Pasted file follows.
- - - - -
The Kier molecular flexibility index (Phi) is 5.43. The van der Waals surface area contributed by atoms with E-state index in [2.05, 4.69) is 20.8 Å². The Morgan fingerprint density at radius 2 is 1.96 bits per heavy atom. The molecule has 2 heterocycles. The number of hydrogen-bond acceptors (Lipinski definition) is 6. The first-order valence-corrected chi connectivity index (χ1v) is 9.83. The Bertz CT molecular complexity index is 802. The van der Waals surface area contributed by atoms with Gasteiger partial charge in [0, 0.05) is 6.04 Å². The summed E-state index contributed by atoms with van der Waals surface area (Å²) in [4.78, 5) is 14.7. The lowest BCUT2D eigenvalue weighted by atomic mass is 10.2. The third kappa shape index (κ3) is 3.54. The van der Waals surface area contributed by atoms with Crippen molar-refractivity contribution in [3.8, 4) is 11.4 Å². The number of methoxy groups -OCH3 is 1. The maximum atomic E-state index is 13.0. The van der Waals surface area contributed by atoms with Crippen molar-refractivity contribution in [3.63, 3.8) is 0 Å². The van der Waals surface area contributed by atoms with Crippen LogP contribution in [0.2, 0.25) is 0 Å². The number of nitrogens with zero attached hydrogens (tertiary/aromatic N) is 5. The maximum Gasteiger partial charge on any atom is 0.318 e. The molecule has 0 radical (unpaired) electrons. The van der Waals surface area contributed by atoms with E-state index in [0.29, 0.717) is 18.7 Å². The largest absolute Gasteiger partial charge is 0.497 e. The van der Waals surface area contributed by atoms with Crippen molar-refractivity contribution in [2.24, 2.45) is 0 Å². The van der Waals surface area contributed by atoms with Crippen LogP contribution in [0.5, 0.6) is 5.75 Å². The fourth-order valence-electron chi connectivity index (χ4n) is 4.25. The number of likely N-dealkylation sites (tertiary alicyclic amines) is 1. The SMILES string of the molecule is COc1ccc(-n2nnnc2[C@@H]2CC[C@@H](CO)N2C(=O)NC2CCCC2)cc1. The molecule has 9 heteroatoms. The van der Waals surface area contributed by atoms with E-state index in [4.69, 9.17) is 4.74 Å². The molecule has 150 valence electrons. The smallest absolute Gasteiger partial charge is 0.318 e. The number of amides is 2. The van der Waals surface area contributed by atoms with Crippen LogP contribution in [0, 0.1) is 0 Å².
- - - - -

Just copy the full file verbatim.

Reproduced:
The Kier molecular flexibility index (Phi) is 5.43. The van der Waals surface area contributed by atoms with E-state index in [2.05, 4.69) is 20.8 Å². The Morgan fingerprint density at radius 2 is 1.96 bits per heavy atom. The molecule has 2 heterocycles. The number of hydrogen-bond acceptors (Lipinski definition) is 6. The first-order valence-corrected chi connectivity index (χ1v) is 9.83. The Bertz CT molecular complexity index is 802. The van der Waals surface area contributed by atoms with Gasteiger partial charge in [0, 0.05) is 6.04 Å². The summed E-state index contributed by atoms with van der Waals surface area (Å²) in [4.78, 5) is 14.7. The lowest BCUT2D eigenvalue weighted by atomic mass is 10.2. The third kappa shape index (κ3) is 3.54. The van der Waals surface area contributed by atoms with Crippen molar-refractivity contribution in [3.8, 4) is 11.4 Å². The number of methoxy groups -OCH3 is 1. The maximum atomic E-state index is 13.0. The van der Waals surface area contributed by atoms with Crippen molar-refractivity contribution in [3.63, 3.8) is 0 Å². The van der Waals surface area contributed by atoms with Crippen LogP contribution in [0.2, 0.25) is 0 Å². The number of nitrogens with zero attached hydrogens (tertiary/aromatic N) is 5. The maximum Gasteiger partial charge on any atom is 0.318 e. The molecule has 0 radical (unpaired) electrons. The van der Waals surface area contributed by atoms with E-state index in [0.29, 0.717) is 18.7 Å². The largest absolute Gasteiger partial charge is 0.497 e. The van der Waals surface area contributed by atoms with Crippen molar-refractivity contribution in [2.24, 2.45) is 0 Å². The van der Waals surface area contributed by atoms with Crippen LogP contribution in [0.5, 0.6) is 5.75 Å². The fourth-order valence-electron chi connectivity index (χ4n) is 4.25. The number of likely N-dealkylation sites (tertiary alicyclic amines) is 1. The SMILES string of the molecule is COc1ccc(-n2nnnc2[C@@H]2CC[C@@H](CO)N2C(=O)NC2CCCC2)cc1. The molecule has 9 heteroatoms. The van der Waals surface area contributed by atoms with E-state index in [4.69, 9.17) is 4.74 Å². The molecule has 150 valence electrons. The smallest absolute Gasteiger partial charge is 0.318 e. The number of amides is 2. The van der Waals surface area contributed by atoms with Crippen LogP contribution in [0, 0.1) is 0 Å².